To combat this problem, the museum provides detailed maps for guests, which a smart visitor will utilize to form a navigation plan. The maps are an effective way of making the museum accessible and manageable. For those who struggle with reading maps, are too lazy to read one, or are just plain lost, the museum has staff members stationed throughout the building to assist with directions and questions. For instance, “Where is the bathroom?”

The museum does a good job of accommodating the visitor’s needs. It provides bathrooms on each floor for those with bladders, elevators and ramps for those who are handicapped, and a cafeteria for the hungry. The cafeteria is ultimately designed to keep museum goers in the museum longer and to get them to spend more money. At least they make the food delicious! But delicious food is, sadly, expensive.

Actually everything in this museum is expensive. The whole shebang is arguably overpriced, from the tickets to the gift shop trinkets. This can make it difficult for some to visit the museum as they simply cannot afford it. The Art Institute of Chicago is unfortunately a cultural experience exclusively for the economically privileged.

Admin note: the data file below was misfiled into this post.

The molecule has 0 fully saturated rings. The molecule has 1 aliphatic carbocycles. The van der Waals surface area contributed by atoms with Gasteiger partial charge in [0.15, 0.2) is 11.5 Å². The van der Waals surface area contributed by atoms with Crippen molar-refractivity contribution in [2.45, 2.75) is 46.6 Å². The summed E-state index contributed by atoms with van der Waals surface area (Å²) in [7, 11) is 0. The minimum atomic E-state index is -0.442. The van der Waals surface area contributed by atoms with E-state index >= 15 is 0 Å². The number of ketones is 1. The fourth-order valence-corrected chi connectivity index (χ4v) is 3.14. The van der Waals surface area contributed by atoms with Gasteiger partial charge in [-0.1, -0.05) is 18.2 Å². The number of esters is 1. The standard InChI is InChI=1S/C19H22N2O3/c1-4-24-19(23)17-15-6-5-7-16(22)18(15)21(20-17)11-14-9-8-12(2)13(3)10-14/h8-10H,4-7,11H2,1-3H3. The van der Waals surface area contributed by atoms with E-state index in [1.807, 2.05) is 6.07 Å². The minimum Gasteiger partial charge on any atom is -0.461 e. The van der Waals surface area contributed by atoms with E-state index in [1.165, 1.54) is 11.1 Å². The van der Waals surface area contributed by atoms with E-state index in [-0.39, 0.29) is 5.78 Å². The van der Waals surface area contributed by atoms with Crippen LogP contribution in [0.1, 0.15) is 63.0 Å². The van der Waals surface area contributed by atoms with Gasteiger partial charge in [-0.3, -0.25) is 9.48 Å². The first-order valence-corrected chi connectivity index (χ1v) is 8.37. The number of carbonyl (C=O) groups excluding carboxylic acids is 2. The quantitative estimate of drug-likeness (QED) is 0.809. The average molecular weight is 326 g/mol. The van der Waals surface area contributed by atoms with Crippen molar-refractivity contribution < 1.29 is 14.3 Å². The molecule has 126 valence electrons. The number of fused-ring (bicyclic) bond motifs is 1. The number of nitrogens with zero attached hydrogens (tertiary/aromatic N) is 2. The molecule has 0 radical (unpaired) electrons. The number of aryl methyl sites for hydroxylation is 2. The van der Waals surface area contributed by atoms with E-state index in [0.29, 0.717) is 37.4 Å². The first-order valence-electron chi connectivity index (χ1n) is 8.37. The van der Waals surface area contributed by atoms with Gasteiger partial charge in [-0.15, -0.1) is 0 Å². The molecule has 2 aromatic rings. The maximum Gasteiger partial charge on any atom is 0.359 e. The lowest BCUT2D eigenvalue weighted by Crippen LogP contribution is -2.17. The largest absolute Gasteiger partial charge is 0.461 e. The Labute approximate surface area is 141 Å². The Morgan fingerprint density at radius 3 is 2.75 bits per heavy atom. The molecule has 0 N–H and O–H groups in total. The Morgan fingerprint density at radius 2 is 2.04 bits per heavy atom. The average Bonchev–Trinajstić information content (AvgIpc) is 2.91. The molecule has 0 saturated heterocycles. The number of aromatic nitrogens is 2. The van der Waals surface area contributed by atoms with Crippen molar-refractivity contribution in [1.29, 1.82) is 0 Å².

However, it could be argued that the museum is expensive for a reason. As a large institution, it costs a lot of money to run the building, preserve works, pay employees, etc. So an expensive entrance fee is perhaps not so unreasonable. However, the museum does what it can to reduce fees for visitors. For example, the museum has discounts for students and seniors, kids under 14 are free, and there is free admission for Illinois residents on Thursday evenings in addition to reduced price the rest of the week. And as the museum offers such a wonderful experience, many people would consider it to be worth the money. One gets a lot of art, culture, and knowledge all in one place.